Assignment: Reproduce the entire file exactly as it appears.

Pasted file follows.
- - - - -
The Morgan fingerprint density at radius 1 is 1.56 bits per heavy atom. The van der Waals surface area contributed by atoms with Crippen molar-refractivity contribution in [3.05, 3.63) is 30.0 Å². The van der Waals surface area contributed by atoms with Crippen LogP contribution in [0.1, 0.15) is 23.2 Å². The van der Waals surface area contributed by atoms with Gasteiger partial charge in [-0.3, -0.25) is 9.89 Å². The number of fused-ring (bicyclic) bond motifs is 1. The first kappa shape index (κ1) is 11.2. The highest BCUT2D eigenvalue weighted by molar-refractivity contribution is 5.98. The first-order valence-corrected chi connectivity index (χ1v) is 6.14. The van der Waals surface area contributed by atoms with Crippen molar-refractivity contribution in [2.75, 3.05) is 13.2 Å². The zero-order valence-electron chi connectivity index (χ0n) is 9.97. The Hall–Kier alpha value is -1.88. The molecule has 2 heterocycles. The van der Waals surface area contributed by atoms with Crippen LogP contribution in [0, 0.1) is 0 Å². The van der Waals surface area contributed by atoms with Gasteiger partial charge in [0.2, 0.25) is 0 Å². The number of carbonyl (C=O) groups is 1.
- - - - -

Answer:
The Morgan fingerprint density at radius 1 is 1.56 bits per heavy atom. The van der Waals surface area contributed by atoms with Crippen molar-refractivity contribution in [3.05, 3.63) is 30.0 Å². The van der Waals surface area contributed by atoms with Crippen LogP contribution in [0.1, 0.15) is 23.2 Å². The van der Waals surface area contributed by atoms with Gasteiger partial charge in [-0.3, -0.25) is 9.89 Å². The number of fused-ring (bicyclic) bond motifs is 1. The first kappa shape index (κ1) is 11.2. The highest BCUT2D eigenvalue weighted by molar-refractivity contribution is 5.98. The first-order valence-corrected chi connectivity index (χ1v) is 6.14. The van der Waals surface area contributed by atoms with Crippen molar-refractivity contribution in [2.75, 3.05) is 13.2 Å². The zero-order valence-electron chi connectivity index (χ0n) is 9.97. The Hall–Kier alpha value is -1.88. The molecule has 2 heterocycles. The van der Waals surface area contributed by atoms with Crippen LogP contribution in [0, 0.1) is 0 Å². The van der Waals surface area contributed by atoms with Gasteiger partial charge in [0.2, 0.25) is 0 Å². The number of carbonyl (C=O) groups is 1.